Two Michigan State University labs will receive nearly $6 million for COVID-19 wastewater testing
LANSING, Mich. (WILX) - Two Michigan State University labs will receive nearly $6 million for projects to conduct COVID-19 wastewater surveillance and testing.
The new project focuses on the use of wastewater surveillance to provide early warnings of COVID-19 cases in the Detroit metropolitan area using wastewater treatment plant and community sewer-shed surveillance, Irene Xagoraraki, professor of environmental engineering, said.
During the project the wastewater will be tested for the SARS-CoV-2 virus, which causes COVID-19 disease that is shed in feces into Michigan public sewer systems.
“Outcomes of this project will provide important information on prediction and control of upcoming peaks for SARs-CoV-2 and variants in the area,” Xagoraraki said.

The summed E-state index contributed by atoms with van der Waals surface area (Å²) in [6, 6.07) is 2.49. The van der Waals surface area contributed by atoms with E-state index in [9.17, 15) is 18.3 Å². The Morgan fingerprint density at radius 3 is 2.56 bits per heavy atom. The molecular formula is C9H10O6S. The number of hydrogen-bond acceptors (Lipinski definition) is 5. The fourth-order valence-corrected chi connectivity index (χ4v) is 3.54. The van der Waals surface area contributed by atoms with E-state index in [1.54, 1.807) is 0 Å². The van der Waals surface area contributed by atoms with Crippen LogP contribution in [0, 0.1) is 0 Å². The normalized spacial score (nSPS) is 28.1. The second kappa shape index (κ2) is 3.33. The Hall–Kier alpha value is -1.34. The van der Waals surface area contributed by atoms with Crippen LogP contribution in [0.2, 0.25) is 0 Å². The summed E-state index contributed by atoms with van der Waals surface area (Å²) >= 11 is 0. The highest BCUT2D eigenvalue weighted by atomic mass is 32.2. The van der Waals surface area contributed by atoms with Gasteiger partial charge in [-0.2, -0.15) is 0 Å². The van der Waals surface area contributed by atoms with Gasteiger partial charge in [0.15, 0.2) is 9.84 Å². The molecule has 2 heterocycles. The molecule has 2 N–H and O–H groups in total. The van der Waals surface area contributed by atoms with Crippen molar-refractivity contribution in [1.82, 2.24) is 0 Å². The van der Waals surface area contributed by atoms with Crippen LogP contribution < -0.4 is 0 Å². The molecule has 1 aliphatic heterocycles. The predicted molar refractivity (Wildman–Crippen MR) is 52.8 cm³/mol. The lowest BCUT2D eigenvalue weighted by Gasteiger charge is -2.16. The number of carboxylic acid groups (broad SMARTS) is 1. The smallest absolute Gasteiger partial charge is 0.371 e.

Joan Rose’s Water Quality and Environmental Microbiology Laboratory and Irene Xagoraraki’s Environmental Virology Laboratory each received funding.
Rose’s lab will serve as the lead laboratory, responsible for standardizing lab testing and providing technical assistance. Her lab will receive $3.2 million and Xagoraraki’s lab will receive $2.7 million.
“We are going use wastewater surveillance as a way to examine the disease spread and improve communications, access to testing and vaccinations, and return the campus to a vibrant, interactive place to learn,” said Rose, MSU Homer Nowlin Endowed Chair in Water Research (affiliated with the Departments of Fisheries and Wildlife and Plant, Soil and Microbial Sciences) and leader of the Global Water Pathogens Project.
The new funding expands the current monitoring system to cover a larger geographic portion of Michigan. Over the course of the project, it is estimated that more than 87,000 wastewater samples will be collected and analyzed.
To view data from the pilot project, visit the Michigan COVID-19 Wastewater Dashboard. This dashboard will be updated in the near future to reflect the new data that results from this funding. For more information on wastewater monitoring, visit the Wastewater Surveillance for COVID-19 website.
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